Grindley Brook

Building the canal

When the promoters of the Ellesmere Canal applied to Parliament for the Act to build their canal, they never intended it to go through Grindley Brook. The original plan was for a canal from Shrewsbury to Chester via the Ruabon and Wrexham area, with a branch (amongst others) to Whitchurch. What was built never reached either Shrewsbury or Chester. By the time the company ran out of money, it had only made or contracted for a ‘cross’ of lines in north Shropshire and south-east Denbighshire. The proposed line from Trevor to Chester was abandoned. Instead, it was decided to make a link with the Chester Canal by extending the part-built Whitchurch branch through Grindley Brook.

The 4½ mile section from Tilstock Park to Grindley Brook was built by John & William Hughes and the final 10 miles, including the locks at Grindley Brook, by John Fletcher and John Simpson. This canal was opened in 1805, at the same time as Pontcysyllte Aqueduct. Many early canals had staircase locks, where the top gate of one lock was the bottom gate of the next, but it was soon recognised that they wasted water and caused delays. It is therefore surprising that a staircase of three locks was built as late as 1805 in a location where it would have been quite possible to build single locks if a slightly different line had been adopted. The canal company made a wharf and erected a warehouse, as did a couple of private individuals. Grindley Brook was almost two miles from the town centre, so it was feared that transporting coal by road would add two shillings & sixpence per ton to the price.  The leading local businessmen were also concerned that Grindley Brook might replace Whitchurch as the general market for the area.  These considerations were a major factor in the decision to build the mile-long Whitchurch Canal Arm.

 The trade of Grindley Brook

For most of its existence, Grindley Brook wharf served only the local farming community. It was also the canal wharf nearest to Malpas.  There was a limekiln in the triangle of land between the top locks and the wharf; limestone brought from Froncysyllte was burnt here, principally to make quicklime for spreading on the fields to increase their yield.  The other bulk product handled at the wharf was coal, probably coming from Chirk. Thomas Whittle’s advertisement gives an impression of the wide range of other goods carried between here and Chester.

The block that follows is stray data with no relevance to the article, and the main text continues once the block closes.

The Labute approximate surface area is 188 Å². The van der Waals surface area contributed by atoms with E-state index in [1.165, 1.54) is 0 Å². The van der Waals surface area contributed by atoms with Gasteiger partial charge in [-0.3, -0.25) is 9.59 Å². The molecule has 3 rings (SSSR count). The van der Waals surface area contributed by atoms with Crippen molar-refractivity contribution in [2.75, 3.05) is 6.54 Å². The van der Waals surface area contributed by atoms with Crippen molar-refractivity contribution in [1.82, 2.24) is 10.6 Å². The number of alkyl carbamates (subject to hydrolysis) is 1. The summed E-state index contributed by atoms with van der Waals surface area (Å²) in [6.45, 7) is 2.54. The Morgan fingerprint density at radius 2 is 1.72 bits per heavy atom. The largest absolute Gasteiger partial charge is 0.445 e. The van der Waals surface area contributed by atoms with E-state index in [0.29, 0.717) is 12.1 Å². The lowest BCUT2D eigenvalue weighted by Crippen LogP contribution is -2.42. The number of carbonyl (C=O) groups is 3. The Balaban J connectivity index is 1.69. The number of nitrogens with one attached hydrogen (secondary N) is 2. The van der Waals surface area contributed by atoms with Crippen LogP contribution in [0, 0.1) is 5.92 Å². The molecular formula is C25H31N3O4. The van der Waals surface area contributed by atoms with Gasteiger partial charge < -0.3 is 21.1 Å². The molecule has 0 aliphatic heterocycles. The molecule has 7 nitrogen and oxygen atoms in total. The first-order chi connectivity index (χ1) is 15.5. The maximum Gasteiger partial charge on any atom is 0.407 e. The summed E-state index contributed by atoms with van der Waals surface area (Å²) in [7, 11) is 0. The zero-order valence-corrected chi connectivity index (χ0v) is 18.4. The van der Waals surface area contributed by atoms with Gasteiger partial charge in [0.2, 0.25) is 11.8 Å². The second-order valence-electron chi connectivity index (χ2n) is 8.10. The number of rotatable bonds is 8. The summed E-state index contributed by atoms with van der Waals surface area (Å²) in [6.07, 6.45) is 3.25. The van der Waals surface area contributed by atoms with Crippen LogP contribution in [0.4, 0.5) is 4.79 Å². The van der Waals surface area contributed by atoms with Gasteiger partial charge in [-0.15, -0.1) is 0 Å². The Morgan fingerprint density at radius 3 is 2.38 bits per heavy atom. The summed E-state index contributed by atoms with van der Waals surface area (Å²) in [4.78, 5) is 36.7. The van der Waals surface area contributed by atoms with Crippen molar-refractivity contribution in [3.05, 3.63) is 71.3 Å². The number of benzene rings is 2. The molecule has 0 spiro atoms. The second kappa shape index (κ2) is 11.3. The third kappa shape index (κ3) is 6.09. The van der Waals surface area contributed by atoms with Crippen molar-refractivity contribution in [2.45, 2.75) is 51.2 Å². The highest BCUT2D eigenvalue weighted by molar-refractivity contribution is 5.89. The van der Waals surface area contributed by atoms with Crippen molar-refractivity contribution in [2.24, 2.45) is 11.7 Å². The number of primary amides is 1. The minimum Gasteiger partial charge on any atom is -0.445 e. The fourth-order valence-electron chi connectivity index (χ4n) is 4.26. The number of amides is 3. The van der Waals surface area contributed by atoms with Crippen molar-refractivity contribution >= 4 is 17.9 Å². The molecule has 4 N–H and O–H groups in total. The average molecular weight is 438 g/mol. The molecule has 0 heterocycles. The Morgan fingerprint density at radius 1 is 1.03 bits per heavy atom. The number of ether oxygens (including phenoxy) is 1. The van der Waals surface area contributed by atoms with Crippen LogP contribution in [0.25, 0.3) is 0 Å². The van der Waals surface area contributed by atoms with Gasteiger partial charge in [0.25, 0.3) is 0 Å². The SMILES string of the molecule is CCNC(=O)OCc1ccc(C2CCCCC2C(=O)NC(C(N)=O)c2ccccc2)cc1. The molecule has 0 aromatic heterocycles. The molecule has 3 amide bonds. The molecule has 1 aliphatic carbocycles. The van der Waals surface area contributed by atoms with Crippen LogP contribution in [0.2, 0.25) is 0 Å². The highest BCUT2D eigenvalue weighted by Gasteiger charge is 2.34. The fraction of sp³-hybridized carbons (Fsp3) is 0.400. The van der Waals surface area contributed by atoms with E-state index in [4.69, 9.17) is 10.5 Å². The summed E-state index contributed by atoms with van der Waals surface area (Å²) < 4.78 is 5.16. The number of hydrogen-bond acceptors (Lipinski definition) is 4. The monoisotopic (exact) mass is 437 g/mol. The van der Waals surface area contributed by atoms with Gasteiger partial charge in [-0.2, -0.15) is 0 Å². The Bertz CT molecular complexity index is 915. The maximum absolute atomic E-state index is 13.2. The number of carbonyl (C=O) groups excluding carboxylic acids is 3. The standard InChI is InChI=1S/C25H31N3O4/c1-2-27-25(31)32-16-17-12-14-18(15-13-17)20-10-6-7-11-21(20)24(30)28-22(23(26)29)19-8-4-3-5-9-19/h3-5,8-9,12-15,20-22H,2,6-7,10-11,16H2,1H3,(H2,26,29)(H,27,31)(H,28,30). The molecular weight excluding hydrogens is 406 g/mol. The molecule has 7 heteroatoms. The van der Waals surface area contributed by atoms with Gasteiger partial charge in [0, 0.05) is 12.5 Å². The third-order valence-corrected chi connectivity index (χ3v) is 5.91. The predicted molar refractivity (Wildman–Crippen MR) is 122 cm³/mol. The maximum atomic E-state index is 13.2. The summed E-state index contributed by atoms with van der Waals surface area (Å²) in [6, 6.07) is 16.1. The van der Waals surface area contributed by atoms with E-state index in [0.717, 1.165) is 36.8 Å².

For much of the first half of the 19th century there was a boat builder and repairer at Grindley Brook.  The settlement also had a blacksmith and a wheelwright, together with, from about 1840, a shop, but these were probably mainly dealing with local rather than canal trade.  
There were two public houses, James Batho, the landlord of the Canal Tavern, being summonsed to appear before the magistrates on several occasions for licensing offences and twice for assault.  However, it could not have been too disrespectable a house, as the coroner also held inquests there.
The mill at Grindley Brook was not built until 1896 or 1897.  Much of the grain used by the mill was imported from Canada or the United States through Ellesmere Port, and was then brought to Grindley Brook by narrow boat.  The mill was powered by a turbine using water bypassing the locks through a pipe 2ft 6in in diameter.   The charge for the use of this water depended on the extent to which the mill owners used the Shropshire Union’s boats — £40 a year if the freight account did not reach £50, but as low as £10 if usage was heavy.  This arrangement lasted until 1915, when fire seriously damaged the mill.

Incidents and accidents.

Even a rural wharf had its incidents.  The following all happened in the eight years from 1869.

Thomas Jones was charged with wilfully damaging a lock, when instead of winding a paddle down he let it drop, which broke it.  He had to pay 4s.3d damages and 6s costs. And Harry Owen, another boatman, violated the byelaws when he tried to go through the staircase locks when he should have given way to Edwin Hanner’s boat.  He pleaded guilty and was fined £1.
A more serious event involving a boatman was when Edward Hammonds, captain of the Star, was threatened by three labourers, who said they would kill him and throw him into the canal.  The three pleaded ‘not guilty’, but said they had mistaken him for another man.  The magistrates bound them over in £5 each to keep the peace. Canals were often used to commit suicide. Miss Emma Corser, ‘about 70 years of age, of rather weak intellect’, tried to drown herself in the top lock just after dawn on a Sunday morning.  A boatmen saw her, took hold of her by her hair, and then brought her out.& ; She was put in a bed in the lock-keeper’s house, and the doctor called.  It transpired that this was the second attempt she had made in three months. The case of John Done, the six-year-old illegitimate son of Mary Done of Grindley Brook, was even more tragic. He left home at about 5pm one September evening. A passer-by saw him soon afterwards driving a pair of donkeys with a boat — and nobody reported seeing him after that.  When it was discovered he was missing, the canal was dragged for some distance, but with no result. Seven days later Joseph Briggs, a boater, saw a body floating in the canal near Povey’s Lock (the next lock down).  He got it out, though it was in a decomposed state, badly bruised having come in contact with numerous passing boats, it was thought. ; The boy was recognised, and the body taken to his mother.  The inquest returned a verdict of ‘accidentally drowned’.

Peter Brown